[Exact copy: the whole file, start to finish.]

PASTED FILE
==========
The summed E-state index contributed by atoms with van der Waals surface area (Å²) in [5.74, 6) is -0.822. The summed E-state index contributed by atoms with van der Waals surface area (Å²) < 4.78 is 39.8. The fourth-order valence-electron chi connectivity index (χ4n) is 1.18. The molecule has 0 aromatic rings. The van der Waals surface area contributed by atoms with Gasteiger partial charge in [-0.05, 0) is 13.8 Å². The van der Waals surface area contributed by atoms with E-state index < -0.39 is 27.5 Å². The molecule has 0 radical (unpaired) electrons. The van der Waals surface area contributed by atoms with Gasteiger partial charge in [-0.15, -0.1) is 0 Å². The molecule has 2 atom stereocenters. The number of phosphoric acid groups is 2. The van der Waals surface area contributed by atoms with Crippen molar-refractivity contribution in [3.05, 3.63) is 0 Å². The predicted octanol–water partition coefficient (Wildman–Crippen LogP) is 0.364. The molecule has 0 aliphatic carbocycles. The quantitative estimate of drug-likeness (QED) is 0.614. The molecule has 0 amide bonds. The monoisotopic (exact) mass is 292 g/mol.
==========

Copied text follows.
The summed E-state index contributed by atoms with van der Waals surface area (Å²) in [5.74, 6) is -0.822. The summed E-state index contributed by atoms with van der Waals surface area (Å²) < 4.78 is 39.8. The fourth-order valence-electron chi connectivity index (χ4n) is 1.18. The molecule has 0 aromatic rings. The van der Waals surface area contributed by atoms with Gasteiger partial charge in [-0.05, 0) is 13.8 Å². The van der Waals surface area contributed by atoms with E-state index < -0.39 is 27.5 Å². The molecule has 0 radical (unpaired) electrons. The van der Waals surface area contributed by atoms with Gasteiger partial charge in [-0.15, -0.1) is 0 Å². The molecule has 2 atom stereocenters. The number of phosphoric acid groups is 2. The van der Waals surface area contributed by atoms with Crippen molar-refractivity contribution in [3.05, 3.63) is 0 Å². The predicted octanol–water partition coefficient (Wildman–Crippen LogP) is 0.364. The molecule has 0 aliphatic carbocycles. The quantitative estimate of drug-likeness (QED) is 0.614. The molecule has 0 amide bonds. The monoisotopic (exact) mass is 292 g/mol.